Linagliptin is a dipeptidyl peptidase-4 (DPP-4) inhibitor which is used in combination with diet and exercise in the therapy of type 2 diabetes, either alone or in combination with other oral hypoglycemic agents. Linagliptin has been linked to rare instances of clinically apparent liver injury.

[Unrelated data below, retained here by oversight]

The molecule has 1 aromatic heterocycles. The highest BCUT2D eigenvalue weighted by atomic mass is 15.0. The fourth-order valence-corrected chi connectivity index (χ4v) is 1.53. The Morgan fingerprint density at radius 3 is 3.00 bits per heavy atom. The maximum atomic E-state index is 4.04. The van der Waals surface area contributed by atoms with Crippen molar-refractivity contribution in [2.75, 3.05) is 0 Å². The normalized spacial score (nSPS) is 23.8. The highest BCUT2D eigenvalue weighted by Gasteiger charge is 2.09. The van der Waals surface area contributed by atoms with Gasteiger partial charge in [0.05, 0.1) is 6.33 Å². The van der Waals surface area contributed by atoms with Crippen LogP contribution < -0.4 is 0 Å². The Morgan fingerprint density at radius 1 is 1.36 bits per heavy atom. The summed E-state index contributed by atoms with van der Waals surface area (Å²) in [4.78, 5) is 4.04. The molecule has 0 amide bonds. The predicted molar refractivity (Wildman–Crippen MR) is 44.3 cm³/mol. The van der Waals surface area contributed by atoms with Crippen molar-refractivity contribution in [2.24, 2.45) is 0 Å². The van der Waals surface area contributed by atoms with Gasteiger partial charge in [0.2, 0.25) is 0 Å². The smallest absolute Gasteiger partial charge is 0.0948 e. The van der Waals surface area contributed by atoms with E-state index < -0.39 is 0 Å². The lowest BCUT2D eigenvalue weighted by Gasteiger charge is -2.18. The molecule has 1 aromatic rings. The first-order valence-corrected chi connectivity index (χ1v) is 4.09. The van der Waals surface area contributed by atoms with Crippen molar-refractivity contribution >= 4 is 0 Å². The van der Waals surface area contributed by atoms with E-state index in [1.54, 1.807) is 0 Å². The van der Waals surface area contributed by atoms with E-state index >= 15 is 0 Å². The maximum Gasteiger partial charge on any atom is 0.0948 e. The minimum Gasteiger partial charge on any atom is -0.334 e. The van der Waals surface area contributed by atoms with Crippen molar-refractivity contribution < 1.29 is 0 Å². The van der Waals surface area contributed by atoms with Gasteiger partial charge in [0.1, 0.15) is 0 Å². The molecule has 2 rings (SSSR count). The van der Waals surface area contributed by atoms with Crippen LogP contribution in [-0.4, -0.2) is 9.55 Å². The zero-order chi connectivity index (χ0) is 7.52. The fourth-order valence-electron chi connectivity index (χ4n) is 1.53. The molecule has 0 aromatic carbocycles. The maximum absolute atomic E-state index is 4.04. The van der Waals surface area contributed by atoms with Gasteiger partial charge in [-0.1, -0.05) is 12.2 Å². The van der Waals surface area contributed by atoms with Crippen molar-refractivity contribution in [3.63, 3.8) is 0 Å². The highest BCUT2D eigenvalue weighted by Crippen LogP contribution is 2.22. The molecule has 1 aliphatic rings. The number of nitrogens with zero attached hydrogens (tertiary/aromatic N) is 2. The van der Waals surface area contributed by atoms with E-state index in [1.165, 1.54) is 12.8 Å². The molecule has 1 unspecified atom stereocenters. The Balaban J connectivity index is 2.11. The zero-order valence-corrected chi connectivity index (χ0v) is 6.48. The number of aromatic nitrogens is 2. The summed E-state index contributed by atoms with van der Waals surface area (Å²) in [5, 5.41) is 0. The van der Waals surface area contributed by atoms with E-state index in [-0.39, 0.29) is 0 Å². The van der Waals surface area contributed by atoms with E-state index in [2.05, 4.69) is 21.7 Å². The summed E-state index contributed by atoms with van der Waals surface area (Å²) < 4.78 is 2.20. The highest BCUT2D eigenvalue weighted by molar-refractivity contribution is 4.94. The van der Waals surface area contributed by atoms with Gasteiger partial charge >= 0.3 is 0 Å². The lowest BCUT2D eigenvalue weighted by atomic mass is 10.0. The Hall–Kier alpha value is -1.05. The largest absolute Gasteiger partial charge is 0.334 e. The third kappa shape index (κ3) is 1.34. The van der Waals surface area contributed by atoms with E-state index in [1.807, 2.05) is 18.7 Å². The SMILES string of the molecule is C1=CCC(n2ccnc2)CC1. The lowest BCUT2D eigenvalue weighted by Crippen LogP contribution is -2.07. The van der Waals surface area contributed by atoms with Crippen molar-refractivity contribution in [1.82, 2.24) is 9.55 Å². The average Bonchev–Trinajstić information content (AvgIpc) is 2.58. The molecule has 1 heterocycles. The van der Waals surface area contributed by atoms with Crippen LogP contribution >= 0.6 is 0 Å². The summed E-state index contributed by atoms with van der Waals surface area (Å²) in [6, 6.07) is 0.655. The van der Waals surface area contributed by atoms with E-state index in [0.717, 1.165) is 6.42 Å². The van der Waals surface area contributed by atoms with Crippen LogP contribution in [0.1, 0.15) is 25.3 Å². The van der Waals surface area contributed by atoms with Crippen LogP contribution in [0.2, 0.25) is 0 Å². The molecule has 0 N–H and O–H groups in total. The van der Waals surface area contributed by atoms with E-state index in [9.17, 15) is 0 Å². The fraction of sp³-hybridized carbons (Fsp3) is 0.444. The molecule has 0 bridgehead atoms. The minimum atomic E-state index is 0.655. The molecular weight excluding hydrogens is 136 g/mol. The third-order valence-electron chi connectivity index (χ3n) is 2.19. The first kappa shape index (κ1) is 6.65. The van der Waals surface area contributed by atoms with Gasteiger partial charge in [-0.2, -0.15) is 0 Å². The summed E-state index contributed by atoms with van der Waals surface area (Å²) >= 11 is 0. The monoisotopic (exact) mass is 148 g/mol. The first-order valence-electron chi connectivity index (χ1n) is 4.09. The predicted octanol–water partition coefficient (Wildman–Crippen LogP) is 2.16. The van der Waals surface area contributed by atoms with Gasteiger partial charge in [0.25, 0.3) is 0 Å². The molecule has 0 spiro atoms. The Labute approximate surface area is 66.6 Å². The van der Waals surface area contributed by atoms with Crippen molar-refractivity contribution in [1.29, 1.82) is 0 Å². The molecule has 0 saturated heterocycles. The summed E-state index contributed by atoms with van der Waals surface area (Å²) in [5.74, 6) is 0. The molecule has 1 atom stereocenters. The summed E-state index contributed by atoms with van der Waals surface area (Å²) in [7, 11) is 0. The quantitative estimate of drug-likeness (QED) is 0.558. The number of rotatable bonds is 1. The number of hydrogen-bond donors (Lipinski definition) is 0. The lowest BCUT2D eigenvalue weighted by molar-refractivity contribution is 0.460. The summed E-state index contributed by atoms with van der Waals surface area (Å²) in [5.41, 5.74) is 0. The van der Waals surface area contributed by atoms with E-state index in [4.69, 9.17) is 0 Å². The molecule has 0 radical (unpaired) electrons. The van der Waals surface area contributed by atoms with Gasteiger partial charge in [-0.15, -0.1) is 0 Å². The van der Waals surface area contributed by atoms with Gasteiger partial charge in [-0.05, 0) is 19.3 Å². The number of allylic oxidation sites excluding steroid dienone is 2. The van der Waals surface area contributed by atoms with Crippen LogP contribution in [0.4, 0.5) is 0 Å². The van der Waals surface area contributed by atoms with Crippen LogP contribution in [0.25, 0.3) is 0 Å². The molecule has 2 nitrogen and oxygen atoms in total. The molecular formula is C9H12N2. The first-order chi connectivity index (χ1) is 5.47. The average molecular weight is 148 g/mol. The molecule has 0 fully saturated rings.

Linagliptin (lin" a glip' tin) is an inhibitor of dipeptidyl peptidase-4, which is the major enzyme responsible for the degradation of glucagon-like peptide-1 (GLP-1), an important gastrointestinal hormone (incretin) that increases glucose dependent insulin secretion by the pancreas. By prolonging the effect of GLP-1, linagliptin increases insulin levels and lowers blood glucose, thereby improving glycemic control in patients with type 2 diabetes. Linagliptin was approved for use in the United States in 2011 and was the third DPP-4 inhibitor introduced into clinical practice. Its current indications are for management of glycemic control in type 2 diabetes used in combination with diet and exercise, with or without other oral hypoglycemic agents or insulin. Linagliptin is available in tablets of 5 mg under the brand name Tradjenta and in fixed combinations with metformin under the name Jentadueto and with empagliflozin under the name Glyxambi. The typical dose of linagliptin in adults is 5 to 10 mg once daily. Adverse reactions to linagliptin are not common, but may include headache, nausea, allergic reactions and rash. Hypoglycemia is uncommon with linagliptin alone (<1%), but occurs in higher rates when it is combined with other oral hypoglycemic agents. Rare, but potentially severe adverse events reported with linagliptin, as with most DPP-4 inhibitors, include pancreatitis (~0.2%), bullous pemphigoid, severe arthralgias and hypersensitivity reactions.
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